The National WWII Museum traveling exhibit, ‘Infamy: December 7, 1941,’ coming to Chandler Museum Oct. 16

Oct. 1, 2019
USS Arizona at Pearl Harbor

Explore how Japan’s attack on Pearl Harbor helped unite Americans as the nation entered World War II

On Oct. 16, Chandler Museum will unveil a new special exhibit called “Infamy: December 7, 1941.”  Produced by The National WWII Museum, the exhibit will explore the events that followed Japan’s surprise attack on Pearl Harbor, which ultimately led to America’s entry into World War II. Following the attack, communities across the country united behind the war effort, performing diverse tasks to help the Allies, no matter how large or how small.

The Sunday morning attack at Pearl Harbor marked one of the darkest days in US history – with President Franklin D. Roosevelt declaring, “December 7, 1941 – a date which will live in infamy.” Taking off from a fleet of Japanese aircraft carriers, waves of bombers unleashed a surprise attack on the US Naval fleet in Oahu, Hawaii, killing more than 2,300 Americans. A day later, the nation declared war on Japan.

“Pearl Harbor was a pivotal point in both American and world history,” said Larry Decuers, Curator at The National WWII Museum. “The unprovoked attack brought our previously isolationist nation into World War II and galvanized American citizens against a common enemy. The country would now need to confront tyrannical aggressors in order to secure freedom at home and around the globe.”

The special exhibit recounts the strike in Hawaii, as well as the lesser-known but nearly simultaneous attacks on American territories in the Pacific, including Wake Islands, Guam and the Philippines. Exhibit displays – featuring powerful images and personal stories taken from oral histories of witnesses – convey the losses, disrupted lives and reactions of military service members and ordinary Americans as they realized they were now at war.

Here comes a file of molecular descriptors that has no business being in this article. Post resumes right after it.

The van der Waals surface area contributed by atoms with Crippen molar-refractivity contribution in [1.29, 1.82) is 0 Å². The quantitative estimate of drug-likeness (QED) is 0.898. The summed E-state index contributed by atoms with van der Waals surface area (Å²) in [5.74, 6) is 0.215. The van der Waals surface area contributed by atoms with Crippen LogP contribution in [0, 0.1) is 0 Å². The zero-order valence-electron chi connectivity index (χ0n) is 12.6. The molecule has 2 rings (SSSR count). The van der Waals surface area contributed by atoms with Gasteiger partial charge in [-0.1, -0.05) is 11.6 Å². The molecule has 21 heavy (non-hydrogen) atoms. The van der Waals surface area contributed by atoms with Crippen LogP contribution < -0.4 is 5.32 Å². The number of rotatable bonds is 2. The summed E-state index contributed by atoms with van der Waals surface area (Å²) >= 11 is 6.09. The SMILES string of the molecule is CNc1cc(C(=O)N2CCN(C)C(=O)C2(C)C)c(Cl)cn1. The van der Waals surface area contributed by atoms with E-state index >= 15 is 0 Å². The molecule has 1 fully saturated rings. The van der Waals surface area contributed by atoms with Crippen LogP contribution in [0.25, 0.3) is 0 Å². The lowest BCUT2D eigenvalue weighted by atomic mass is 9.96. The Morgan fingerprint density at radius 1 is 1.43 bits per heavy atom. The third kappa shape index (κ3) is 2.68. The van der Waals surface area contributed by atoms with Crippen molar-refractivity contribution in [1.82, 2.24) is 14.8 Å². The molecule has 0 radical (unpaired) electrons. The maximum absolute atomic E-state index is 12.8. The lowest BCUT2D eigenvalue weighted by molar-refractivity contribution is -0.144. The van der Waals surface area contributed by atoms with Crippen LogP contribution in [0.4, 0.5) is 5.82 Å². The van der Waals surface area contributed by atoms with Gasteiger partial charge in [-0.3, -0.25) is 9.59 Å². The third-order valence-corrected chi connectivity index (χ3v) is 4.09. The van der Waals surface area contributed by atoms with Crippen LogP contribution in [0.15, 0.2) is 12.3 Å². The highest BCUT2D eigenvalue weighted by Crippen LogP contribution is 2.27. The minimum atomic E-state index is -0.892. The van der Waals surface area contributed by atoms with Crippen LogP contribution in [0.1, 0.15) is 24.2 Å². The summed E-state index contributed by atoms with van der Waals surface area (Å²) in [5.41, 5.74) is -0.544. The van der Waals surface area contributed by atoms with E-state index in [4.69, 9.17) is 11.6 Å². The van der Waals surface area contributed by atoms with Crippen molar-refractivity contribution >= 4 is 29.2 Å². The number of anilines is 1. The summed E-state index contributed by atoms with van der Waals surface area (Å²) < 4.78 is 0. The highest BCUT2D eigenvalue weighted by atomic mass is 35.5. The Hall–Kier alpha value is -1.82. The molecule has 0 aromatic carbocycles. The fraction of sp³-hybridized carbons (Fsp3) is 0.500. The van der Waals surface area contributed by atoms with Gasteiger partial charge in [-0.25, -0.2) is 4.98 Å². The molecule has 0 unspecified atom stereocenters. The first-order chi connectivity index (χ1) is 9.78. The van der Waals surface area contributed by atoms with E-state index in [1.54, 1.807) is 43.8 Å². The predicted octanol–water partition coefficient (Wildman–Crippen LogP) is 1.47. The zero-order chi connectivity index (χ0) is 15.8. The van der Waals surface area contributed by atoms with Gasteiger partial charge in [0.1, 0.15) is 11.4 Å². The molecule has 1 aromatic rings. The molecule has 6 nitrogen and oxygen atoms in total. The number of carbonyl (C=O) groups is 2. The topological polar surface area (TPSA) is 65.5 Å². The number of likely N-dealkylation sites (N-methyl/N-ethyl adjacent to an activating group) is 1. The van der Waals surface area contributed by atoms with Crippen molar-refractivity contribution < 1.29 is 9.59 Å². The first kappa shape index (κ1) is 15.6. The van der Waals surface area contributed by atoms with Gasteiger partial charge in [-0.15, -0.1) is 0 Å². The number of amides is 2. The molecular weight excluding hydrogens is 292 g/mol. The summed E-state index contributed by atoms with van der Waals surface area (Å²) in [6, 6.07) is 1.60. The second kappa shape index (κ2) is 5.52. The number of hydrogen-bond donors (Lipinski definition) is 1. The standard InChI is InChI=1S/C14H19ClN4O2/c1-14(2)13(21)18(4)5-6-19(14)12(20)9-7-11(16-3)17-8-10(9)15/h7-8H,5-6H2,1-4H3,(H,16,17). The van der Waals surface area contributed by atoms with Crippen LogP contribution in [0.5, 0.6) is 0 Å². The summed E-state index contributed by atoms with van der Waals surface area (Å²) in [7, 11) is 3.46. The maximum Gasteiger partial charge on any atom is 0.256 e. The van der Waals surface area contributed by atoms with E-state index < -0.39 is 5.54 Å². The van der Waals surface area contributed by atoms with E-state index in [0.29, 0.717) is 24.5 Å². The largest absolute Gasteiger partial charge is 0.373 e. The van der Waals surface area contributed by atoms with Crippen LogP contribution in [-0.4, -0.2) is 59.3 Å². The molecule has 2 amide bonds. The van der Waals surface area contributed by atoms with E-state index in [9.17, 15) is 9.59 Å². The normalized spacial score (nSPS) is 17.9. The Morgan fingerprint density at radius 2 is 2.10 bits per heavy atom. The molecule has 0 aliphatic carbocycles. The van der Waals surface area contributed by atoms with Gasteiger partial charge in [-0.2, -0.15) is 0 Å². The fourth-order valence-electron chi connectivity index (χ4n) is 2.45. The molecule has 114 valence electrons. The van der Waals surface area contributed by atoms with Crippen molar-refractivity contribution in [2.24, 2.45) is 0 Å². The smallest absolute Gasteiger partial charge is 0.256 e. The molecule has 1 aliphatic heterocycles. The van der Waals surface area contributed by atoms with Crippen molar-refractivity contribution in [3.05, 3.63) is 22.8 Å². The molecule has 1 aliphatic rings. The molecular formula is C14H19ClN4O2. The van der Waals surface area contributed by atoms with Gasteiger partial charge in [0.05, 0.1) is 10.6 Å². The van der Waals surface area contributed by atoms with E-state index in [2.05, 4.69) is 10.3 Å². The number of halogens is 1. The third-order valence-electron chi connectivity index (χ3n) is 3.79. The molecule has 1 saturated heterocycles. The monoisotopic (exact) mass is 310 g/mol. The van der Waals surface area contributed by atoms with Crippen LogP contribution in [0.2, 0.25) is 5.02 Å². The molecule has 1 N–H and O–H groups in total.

The exhibit will be on display to supplement the current exhibition, “Gaman: Enduring Japanese American Internment at Gila River,” which tells the story of the nearby Gila River Internment Camp, where 16,655 Japanese Americans were incarcerated throughout the course of the war. 

“We’re thrilled to work with The National WWII Museum to bring this exhibit to our site,” says Museum Administrator Jody Crago. “This is a key part of the story covered in our current exhibit on Japanese internment, so it will be great to have the two exhibits on display side-by-side.”

“Infamy: December 7, 1941” will be on display from Oct. 16 through Nov. 24, at the Museum, located at 300 S. Chandler Village Drive. Hours of operation are Tuesday- Saturday, 10 a.m to 5 p.m.; Sunday, 1-5 p.m.; and closed Monday. Admission is free.

For more information, call 480-782-2717, or visit online.


  • Chandler Museum is an innovative learning environment where the community comes together to share our stories, store our cultural heritage and experience Chandler as a people and place. The vision of the Museum is to be the community’s principal resource to explore its people’s history, culture, and place in a rapidly changing world of today – within and without the walls of a building. More information is online at
  • The National WWII Museum in New Orleans tells the story of the American experience in the war that changed the world—why it was fought, how it was won, and what it means today—so that future generations will know the price of freedom and be inspired by what they learn. Dedicated in 2000 as The National D-Day Museum and now designated by Congress as America’s National WWII Museum, it celebrates the American spirit, the teamwork, optimism, courage and sacrifices of the men and women who fought on the battlefront and served on the Home Front. The 2018 TripAdvisor Travelers’ Choice Awards ranks the Museum No. 3 in the nation and No. 8 in the world. For more information, call 877-813-3329 or 504-528-1944, or visit the museum website.




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Craig Younger
Public Information Officer